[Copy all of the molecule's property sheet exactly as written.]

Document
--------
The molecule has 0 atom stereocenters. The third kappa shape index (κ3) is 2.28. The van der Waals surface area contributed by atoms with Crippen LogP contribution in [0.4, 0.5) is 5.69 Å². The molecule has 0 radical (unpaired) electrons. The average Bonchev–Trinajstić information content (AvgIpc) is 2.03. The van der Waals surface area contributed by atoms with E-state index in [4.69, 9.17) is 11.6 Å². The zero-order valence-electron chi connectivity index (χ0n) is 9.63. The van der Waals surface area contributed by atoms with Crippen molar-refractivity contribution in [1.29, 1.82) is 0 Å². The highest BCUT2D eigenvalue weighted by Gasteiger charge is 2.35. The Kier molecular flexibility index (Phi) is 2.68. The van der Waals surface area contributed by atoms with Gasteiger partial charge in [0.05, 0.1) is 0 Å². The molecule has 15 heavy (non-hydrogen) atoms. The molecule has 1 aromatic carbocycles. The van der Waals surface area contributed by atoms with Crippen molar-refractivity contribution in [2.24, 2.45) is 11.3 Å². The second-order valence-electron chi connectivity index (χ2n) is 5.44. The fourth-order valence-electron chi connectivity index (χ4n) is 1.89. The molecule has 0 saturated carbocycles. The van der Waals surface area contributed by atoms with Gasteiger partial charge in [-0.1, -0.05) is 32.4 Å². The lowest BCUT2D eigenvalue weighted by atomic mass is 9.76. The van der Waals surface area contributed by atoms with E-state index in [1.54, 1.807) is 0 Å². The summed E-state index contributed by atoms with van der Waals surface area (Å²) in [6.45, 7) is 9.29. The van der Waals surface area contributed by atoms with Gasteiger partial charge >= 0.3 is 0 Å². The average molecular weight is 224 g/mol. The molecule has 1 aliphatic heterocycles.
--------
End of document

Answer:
The molecule has 0 atom stereocenters. The third kappa shape index (κ3) is 2.28. The van der Waals surface area contributed by atoms with Crippen LogP contribution in [0.4, 0.5) is 5.69 Å². The molecule has 0 radical (unpaired) electrons. The average Bonchev–Trinajstić information content (AvgIpc) is 2.03. The van der Waals surface area contributed by atoms with E-state index in [4.69, 9.17) is 11.6 Å². The zero-order valence-electron chi connectivity index (χ0n) is 9.63. The van der Waals surface area contributed by atoms with Crippen molar-refractivity contribution in [1.29, 1.82) is 0 Å². The highest BCUT2D eigenvalue weighted by Gasteiger charge is 2.35. The Kier molecular flexibility index (Phi) is 2.68. The van der Waals surface area contributed by atoms with Gasteiger partial charge in [0.05, 0.1) is 0 Å². The molecule has 15 heavy (non-hydrogen) atoms. The molecule has 1 aromatic carbocycles. The van der Waals surface area contributed by atoms with Crippen molar-refractivity contribution in [2.24, 2.45) is 11.3 Å². The second-order valence-electron chi connectivity index (χ2n) is 5.44. The fourth-order valence-electron chi connectivity index (χ4n) is 1.89. The molecule has 0 saturated carbocycles. The van der Waals surface area contributed by atoms with Gasteiger partial charge in [-0.1, -0.05) is 32.4 Å². The lowest BCUT2D eigenvalue weighted by atomic mass is 9.76. The van der Waals surface area contributed by atoms with E-state index in [1.54, 1.807) is 0 Å². The summed E-state index contributed by atoms with van der Waals surface area (Å²) in [6.45, 7) is 9.29. The van der Waals surface area contributed by atoms with Gasteiger partial charge >= 0.3 is 0 Å². The average molecular weight is 224 g/mol. The molecule has 1 aliphatic heterocycles.